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The Strain premiered with a cliché-ridden, contrived convoluted mess o’ horror tropes, and this week’s episode is not much better. “The Box” follows the first episode’s design with a couple of chilling images and scenes padded with a lot of horrible sounding dialogue, clunky exposition, and uneven performances. Despite the shorter running time, the episode unfolds in a frustrating pace, with unclear story progression and jarring cuts. The episode somehow comes across as narratively overstuffed while at the same time showing very little story progression. Yes there are a lot of characters, but they don’t all need to be featured in an episode to portray a full story. And the lack of story progression could be compensated by interesting character development or world building (especially this early on in a series), but even with attempts to open up the world and add background to some people’s lives “The Box” is a tedious and dull endeavor.
The characters remain flimsy excuses for human beings, mere templates of types, walking/talking clichés being pushed around at the writers’ various whims and fancies. There is no nuance or even logic to the way these characters behave. Nora and Eph being the most frustrating of all. All through the hour we follow them running around fictional New York at times enforcing their CDC supremacy over some people and at other times failing to assert themselves as authority figures and struggling to be heard. Which is it? Are they the underdogs, or do they have some power? It is whichever serves the scene best, apparently. How can they just take over a crime scene (which is incredibly suspicious and worth investigating criminally) and dictate to the law enforcement agency that found the body in the first place? And when met with opposition by their supervisor and the “Secretary of Health and Human Resources” they are completely bulldozed.
“Do you want to crash a seventy billion dollar economy and seven stock markets into a free-fall on a hunch?” asks Margaret stressing the severity of a possible medical quarantine. One definitely wouldn’t want to impact this giant system on a hunch. But it isn’t a hunch! Eph and Nora have gathered enough information to justify their pursuits, just bring out one of those wormy thingies (of which we know they have collected) and actually show these people your concrete evidence. These strange creatures, which have manifested out of seemingly nowhere, are enough to give almost anyone pause. Instead Eph (hilariously) overreacts to a personal dig and gets scolded and told to take a few days off. Never do either Eph or Nora attempt to communicate what they have learned in this bizarre investigation. Gah!
Speaking of Eph, while the character was annoying and arrogant in the premiere Corey Stoll played the part fairly well and was tolerable to watch. But with this episode the series attempts to further humanize Eph and add some depth, and actually ends up doing quite the opposite. He is the worst. His dilemma with his family could not be more generic and predictable (he is so not going to make that custody hearing); every scene where he interacts with them is absolutely painful. And all this talk of him being so busy and into his work that taking a couple minutes off to see his son is such a huge sacrifice is completely dismissed when he goes to an AA meeting in the middle of this impending crisis. And delivers an uncomfortably long exposition-heavy monologue, another cliché piled on to the story. Of course we need a scene in which the protagonists articulates his internal struggles instead of the writers trusting the audience to perceive such things through the performances. Nothing in his speech gives us any new information about the character or makes him a deeper, more nuanced individual. Instead it strengthens the idea that he is a one-dimensional character, there is just not a lot going on there. And while Stoll is certainly a capable actor, even he could not make his way out of that monologue with a serviceable performance.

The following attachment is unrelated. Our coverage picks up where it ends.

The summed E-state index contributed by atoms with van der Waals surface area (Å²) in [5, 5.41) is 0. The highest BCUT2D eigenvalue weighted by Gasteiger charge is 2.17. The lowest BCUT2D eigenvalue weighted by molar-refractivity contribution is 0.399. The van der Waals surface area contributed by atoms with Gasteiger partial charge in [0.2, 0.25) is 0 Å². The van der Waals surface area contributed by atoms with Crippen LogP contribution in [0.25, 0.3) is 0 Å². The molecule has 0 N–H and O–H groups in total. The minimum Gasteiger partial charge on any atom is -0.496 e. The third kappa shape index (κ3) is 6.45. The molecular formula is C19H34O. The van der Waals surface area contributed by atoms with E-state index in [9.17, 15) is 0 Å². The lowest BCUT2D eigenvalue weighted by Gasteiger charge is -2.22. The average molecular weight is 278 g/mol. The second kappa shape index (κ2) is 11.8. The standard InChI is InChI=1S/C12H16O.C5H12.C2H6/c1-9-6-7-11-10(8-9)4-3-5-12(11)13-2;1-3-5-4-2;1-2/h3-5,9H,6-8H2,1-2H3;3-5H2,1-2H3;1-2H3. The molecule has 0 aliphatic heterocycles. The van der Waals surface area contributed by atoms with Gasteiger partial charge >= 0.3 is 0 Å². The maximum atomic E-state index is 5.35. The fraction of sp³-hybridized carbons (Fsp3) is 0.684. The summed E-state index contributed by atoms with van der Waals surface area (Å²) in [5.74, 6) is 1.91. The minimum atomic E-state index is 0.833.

On the plus side, the show is quickly becoming a pretty consistent source of unintentional comedy, which might be the only reason to keep watching. This episode gives us the introduction of Kevin Durand as the ridiculous Vasiliy Fet a “health inspector” who surely has an ulterior motive. Durand hams it up with a preposterous Russian-sounding accent that is so over the top it imparts a humorous bent on every line. The episode is worth watching for his line readings alone, “Eeeeeeveryone must leeeeave.”It’s quite amusing. Also, the series can still bring on the creeps when it wants to, though it does take a step back from the jumpy, full out scares of the premiere. The closing scene is effectively moody and eerie. One can never go wrong with creepy kids and the scene has a nice suspenseful energy. If only the show would spend more time doing scenes like this one (unsettling, atmospheric) and drop its pathetic attempts of providing intriguing character stories it would be a much more entertaining venture. Yes character development is important and gives a show freedom to go almost anywhere with its plot, but if those characters are as shallow and thinly sketched as the ones on The Strain, then trying to flesh them out is ultimately an empty gesture. The Strain is all about premise and genre, it is clear from the writing that it doesn’t really care for its characters; they exist to service the story. So, why not make it all about those freaky moments that work so well?